Political Ecology - Science topic
Political ecology is the study of the relationships between political, economic and social factors with environmental issues and changes. Political ecology differs from apolitical ecological studies by politicizing environmental issues and phenomena.
Questions related to Political Ecology
I'm working in the broad field of political ecology and I'm currently co-authoring an article about the social-ecological consequences of the digital economy (material anchor, territorialities, conflicts). I'm therefore looking for literature about the digital economy I might have missed so far. I'm pleased about all suggestions. Many thanks in advance!
I am working on a research proposal on the issue of agricultural expansion, intensification and deforestation in tropical Latin America. I am particularly interested in looking not only at socio-economic and technological drivers, but also institutional ones. In particular, which aspects of governance are important in preventing further spatial expansion of agriculture in tropical Latin America? How do different land tenure systems affect the process? What is the role of indigenous communities? So far I have been thinking of looking at the dry Chaco in Northern Argentina and perhaps another case in Ecuador (in order to perform a comparative analysis). I would very much appreciate collaborations with local institutions/researchers.
The concept of metabolic vehicle, stemming from Virilio's Speed and Politics, is central in the Urban Political Ecology approach. Despite the fact that "metabolic vehicles" appear in most of the works on metabolic flows and circulation and its persistent use by the most oustanding scholars (e.g. Swyngedouw, Heynen, Kaika, Gandy, Arboleda, Cooke, etc.), the concept rests little developed theoretically. How would you define it?
The concept is very intriguing and might help us to crystallize manifold social relaitons and power dynamics, but at the same time it can be seen as to vague.
I'm interested to know about good Sci-Fi books that deal with e.g., species extinction and/or recovery, habitat destruction and/or restoration, climate change, ocean acidification, land-use change, and so on. If you read interesting Sci-Fi books on this type of topics, please let me know. I'd be very grateful :)
Hello: I am applying for a grant to fund my PhD project (Political Ecology, Oil Conflict). My worry is that I got a master in natural sciences (Mineral resources and energy engineering/ Environmental Engineering) and my PhD is in social sciences. I am struggling to highlight why I am the 'perfect candidate' to conduct my project and want to hear your ideas on transferable skills between both disciplines. Thanks.
Are there studies linking the associational power of the working class (collective labor rights: Collective bargaining and unionization) to political ecology theory (Blaikie and Brookfield, 1987)?
I am currently drafting a research project and before narrowing my research I'll need material to read on a broad range of issues related to the extractive model of development, accountability of TNCs, and concepts of political ecology.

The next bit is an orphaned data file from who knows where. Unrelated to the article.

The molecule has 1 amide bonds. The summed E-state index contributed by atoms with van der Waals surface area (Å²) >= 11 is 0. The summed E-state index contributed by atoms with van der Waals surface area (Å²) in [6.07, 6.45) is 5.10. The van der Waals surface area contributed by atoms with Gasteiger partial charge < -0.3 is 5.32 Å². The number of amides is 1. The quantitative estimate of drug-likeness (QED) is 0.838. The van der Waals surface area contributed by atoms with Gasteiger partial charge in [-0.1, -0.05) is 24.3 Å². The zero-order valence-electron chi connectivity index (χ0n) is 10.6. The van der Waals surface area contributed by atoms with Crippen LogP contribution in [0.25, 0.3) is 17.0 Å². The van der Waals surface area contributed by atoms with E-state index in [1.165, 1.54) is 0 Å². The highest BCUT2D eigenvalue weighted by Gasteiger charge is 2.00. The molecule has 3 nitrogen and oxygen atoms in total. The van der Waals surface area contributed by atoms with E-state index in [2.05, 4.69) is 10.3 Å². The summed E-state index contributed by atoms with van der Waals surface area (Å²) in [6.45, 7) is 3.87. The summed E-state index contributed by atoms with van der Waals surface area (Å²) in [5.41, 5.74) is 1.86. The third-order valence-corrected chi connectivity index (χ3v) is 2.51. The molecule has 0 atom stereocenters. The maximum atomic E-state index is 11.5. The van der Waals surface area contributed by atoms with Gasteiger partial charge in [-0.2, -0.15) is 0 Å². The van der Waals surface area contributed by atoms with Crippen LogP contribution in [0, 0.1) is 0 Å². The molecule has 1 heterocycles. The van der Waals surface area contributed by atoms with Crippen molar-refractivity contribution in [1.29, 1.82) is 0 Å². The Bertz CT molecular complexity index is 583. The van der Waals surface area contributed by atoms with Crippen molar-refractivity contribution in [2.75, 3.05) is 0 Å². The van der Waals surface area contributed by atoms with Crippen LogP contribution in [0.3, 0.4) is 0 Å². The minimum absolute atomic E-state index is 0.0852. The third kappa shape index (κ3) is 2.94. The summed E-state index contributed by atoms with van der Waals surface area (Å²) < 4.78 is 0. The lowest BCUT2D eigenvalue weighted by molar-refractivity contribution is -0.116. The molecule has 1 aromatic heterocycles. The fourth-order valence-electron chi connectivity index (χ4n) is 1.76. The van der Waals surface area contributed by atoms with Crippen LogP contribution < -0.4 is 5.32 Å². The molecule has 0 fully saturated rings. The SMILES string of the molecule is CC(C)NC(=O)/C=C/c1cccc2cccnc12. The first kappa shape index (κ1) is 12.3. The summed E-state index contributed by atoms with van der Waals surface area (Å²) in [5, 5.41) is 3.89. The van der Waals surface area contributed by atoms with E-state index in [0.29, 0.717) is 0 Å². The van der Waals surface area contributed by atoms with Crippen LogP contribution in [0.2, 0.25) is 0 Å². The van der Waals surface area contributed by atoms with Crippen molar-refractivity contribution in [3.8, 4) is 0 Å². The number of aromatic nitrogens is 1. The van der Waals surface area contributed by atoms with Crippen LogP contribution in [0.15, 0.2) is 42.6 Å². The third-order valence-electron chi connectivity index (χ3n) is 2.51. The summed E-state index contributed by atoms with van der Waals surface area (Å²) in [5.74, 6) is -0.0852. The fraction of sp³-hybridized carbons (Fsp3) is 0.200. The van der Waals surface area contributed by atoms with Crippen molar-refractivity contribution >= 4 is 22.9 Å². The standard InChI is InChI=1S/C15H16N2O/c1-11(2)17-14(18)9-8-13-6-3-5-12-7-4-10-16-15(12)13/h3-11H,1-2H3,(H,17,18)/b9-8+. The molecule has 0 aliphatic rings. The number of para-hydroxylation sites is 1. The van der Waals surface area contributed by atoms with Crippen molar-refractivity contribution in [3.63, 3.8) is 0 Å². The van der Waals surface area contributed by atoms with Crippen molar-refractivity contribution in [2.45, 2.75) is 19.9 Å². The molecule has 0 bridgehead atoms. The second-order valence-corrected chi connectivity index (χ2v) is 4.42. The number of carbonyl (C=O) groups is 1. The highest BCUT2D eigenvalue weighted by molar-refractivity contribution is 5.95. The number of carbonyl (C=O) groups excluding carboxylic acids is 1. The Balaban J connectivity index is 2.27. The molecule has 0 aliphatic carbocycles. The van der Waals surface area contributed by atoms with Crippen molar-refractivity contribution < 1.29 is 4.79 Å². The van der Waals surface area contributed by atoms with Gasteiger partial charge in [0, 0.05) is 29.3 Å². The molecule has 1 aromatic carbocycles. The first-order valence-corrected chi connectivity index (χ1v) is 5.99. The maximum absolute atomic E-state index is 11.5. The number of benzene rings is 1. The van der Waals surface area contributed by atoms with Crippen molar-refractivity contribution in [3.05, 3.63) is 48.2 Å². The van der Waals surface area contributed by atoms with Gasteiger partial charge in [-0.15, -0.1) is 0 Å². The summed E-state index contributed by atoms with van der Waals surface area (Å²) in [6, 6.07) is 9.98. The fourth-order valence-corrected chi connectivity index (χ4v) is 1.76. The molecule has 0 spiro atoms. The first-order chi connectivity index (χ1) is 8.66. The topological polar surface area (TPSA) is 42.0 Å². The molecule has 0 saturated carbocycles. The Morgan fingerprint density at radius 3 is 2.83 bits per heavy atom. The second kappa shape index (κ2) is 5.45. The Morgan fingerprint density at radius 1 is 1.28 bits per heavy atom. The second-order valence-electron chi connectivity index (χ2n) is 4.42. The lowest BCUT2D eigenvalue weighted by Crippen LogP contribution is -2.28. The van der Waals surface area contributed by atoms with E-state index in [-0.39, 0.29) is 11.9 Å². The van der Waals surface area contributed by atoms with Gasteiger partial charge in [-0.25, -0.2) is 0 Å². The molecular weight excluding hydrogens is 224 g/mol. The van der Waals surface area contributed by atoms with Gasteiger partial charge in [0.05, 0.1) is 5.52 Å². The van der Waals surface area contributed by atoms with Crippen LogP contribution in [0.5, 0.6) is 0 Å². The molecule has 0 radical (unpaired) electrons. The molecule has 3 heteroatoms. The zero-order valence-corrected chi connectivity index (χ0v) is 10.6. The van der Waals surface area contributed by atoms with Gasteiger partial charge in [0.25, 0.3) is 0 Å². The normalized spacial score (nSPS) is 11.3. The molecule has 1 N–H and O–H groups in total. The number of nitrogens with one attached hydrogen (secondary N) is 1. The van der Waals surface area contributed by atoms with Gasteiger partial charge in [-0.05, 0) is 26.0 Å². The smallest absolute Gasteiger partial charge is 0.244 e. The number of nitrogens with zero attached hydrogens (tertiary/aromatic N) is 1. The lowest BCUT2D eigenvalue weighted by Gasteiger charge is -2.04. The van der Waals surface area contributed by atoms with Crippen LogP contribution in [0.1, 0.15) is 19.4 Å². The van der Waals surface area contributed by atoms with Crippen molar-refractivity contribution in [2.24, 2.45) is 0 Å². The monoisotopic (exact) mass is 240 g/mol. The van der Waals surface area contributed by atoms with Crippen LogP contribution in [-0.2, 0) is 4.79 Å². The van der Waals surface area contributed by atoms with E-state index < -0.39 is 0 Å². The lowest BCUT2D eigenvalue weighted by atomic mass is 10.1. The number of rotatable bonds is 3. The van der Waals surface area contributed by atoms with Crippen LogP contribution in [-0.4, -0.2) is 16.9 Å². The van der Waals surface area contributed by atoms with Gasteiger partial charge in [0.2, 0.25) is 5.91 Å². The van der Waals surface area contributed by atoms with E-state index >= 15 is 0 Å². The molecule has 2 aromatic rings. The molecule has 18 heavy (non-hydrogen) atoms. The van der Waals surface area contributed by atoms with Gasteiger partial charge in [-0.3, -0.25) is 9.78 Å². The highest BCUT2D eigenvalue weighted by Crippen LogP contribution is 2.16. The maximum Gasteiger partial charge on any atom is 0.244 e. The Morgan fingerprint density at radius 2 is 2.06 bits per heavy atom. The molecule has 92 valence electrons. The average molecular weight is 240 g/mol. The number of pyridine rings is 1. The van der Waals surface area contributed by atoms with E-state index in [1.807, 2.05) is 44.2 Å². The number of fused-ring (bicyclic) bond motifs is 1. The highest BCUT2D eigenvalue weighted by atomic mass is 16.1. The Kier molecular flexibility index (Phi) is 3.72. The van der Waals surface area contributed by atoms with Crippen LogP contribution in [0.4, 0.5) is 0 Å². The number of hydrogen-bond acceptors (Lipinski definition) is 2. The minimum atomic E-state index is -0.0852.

My area of research is Colombia but any research on similar topic are welcome!
Thanking you in anticipation!!
A previous question would be what types of commons can be created, but I am specially interested in the potential link between commons and environmental justice. Any reflections about it?
I am interesting in finding key political ecology studies that take into account gender perspectives as well as feminist and masculinities perspectives.
I am mainly interested in perspectives from sociology/anthropology/political ecology, but open for a wide disciplinary scope. The more recent the better.
In Tarija, Bolivia I have found a paradox, a WWTP project which has funding and technical support from NL and Argentina has been stalled for already 10 years, it is being said that is due to social resistance (rural communities). But according to empirical data gathered, it seems that the underlying causes are political interests...
Are there articles that document the effects of bioprospecting by an advanced country on a developing country both ecologically and economically? Is bioprospecting by an industrial country on a developing country more beneficial than the other way around? I'd like to know more.
In 1983, geographer Michael Watts published an influential essay entitled “On the Poverty of Theory: Natural Hazards Research in Context,” where he launched a powerful critique of cultural ecology and traditional hazards research which had tended to look at natural disasters in isolation from broader political economy systems embedded on [local] human-environment interactions. At that time, climate change could be considered a minor controversial topic discussed mostly by physical scientists. More than 30 years later, climate change is now considered one of the greatest challenges of our time and calls for adaptation are everywhere. Adaptation to climate change has become an imperative, many would argue. In the developing world, governments, international organizations and NGO are implementing adaptation projects to support what is being called more resilient communities, here understood as communities that are capable of bouncing back from adverse situations and to adapt to change through self-organization and learning. Although often acknowledged, development deficits remain outside the scope of many of these projects that tend to focus on the symptoms of the problem and less on its causes.